Family violence is hard for most people to understand. The fact that we are more likely to be killed or assaulted by family members than anyone else seems incredible. Yet for many Canadians the family is a dangerous place, far from the haven of love and security that we would like to believe.
In this book, sociologists Julianne Momirov and Ann Duffy explore the many forms that violence can take, from physical abuse to emotional deprivation. The victims, the theories, and the factors increasing risk are all clearly presented. Policies and programs which would address this issue -- from personal intervention to institutional reforms -- are also outlined.
This new edition incorporates up-to-date statistical information on the prevalence of family violence. It reports on recent initiatives to find more successful ways to respond to the needs of victims and to rehabilitate the perpetrators.
This is the definitive Canadian book for anyone wanting to learn more about this disturbing phenomenon.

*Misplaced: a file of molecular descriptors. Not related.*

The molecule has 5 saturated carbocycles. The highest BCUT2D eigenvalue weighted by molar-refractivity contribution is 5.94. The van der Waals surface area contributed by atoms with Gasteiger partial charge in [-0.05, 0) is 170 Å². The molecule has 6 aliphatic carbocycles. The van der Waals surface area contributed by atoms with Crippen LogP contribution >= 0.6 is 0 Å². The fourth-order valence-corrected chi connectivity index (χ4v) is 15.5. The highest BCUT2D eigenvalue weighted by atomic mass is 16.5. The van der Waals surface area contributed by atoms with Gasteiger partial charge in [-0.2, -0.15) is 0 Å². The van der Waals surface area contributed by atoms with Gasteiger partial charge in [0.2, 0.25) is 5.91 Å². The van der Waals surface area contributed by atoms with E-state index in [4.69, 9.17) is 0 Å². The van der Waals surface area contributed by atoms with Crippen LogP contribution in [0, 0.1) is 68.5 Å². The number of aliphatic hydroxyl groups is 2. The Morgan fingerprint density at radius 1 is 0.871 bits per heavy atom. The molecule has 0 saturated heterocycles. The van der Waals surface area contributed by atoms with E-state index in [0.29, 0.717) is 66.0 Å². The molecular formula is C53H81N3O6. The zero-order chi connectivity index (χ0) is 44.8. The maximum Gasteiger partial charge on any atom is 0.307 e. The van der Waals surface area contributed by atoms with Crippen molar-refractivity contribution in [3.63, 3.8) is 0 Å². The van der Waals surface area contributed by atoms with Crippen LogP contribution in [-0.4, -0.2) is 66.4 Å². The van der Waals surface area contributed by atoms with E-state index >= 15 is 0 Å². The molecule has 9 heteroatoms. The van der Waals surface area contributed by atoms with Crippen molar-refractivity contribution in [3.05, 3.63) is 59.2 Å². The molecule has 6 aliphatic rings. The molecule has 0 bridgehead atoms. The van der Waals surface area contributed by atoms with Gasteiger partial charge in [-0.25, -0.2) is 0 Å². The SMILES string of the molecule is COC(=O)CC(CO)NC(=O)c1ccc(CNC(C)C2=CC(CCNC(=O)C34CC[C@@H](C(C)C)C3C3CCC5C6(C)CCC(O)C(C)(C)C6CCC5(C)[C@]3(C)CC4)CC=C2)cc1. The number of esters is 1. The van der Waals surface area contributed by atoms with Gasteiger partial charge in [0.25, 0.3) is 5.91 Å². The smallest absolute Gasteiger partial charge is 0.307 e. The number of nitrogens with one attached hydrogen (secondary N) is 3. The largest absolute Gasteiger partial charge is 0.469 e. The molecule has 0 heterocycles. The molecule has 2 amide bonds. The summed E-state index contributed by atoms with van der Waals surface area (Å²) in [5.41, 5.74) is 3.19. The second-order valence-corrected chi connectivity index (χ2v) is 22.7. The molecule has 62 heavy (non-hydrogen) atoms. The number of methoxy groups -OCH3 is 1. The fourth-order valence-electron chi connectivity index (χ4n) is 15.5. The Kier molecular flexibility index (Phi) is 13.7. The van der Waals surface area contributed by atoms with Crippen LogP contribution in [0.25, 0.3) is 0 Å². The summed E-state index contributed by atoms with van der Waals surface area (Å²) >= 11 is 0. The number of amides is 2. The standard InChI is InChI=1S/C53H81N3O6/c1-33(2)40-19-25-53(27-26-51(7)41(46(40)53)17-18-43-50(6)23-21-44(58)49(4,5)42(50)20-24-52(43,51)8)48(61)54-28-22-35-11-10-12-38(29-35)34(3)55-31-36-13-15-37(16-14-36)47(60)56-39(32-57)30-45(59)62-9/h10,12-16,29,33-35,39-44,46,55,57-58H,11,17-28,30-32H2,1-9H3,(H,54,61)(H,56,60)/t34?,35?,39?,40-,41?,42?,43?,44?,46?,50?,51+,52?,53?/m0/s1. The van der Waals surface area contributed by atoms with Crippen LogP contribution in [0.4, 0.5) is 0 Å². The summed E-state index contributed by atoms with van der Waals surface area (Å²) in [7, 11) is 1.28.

About the authors
JULIANNE MOMIROV has taught courses in Sociology at Brock University and at University College of the Cariboo (now Thompson Rivers University). She currently works in the field of family law. She is a family mediator specializing in assisting separated couples to negotiate parenting plans to assist them in continuing to parent their children. Julianne lives in London, Ontario
ANN DUFFY teaches in the Department of Sociology at Brock University and is the author of several books and essays.
"Family Violence is essential reading for anyone seeking an in-depth sociological understanding of one of Canada's most pressing social problems."
Journal of Sociology
"This is the kind of book that should be compulsory reading for every family member in Canada...the content--and the very important questions it reaises about family violence--is an excellent step toward getting this topic out in the open where it belongs."
"This clearly-written and jargon-free book will be of particular interest to students of sociology, women's studies, and psychology."
Canadian Book Review Annual
"This is a fascinating look at a situation that affects almost everyone in one way or another--as a family member or as a professional dealing with family violence."
Halifax Daily News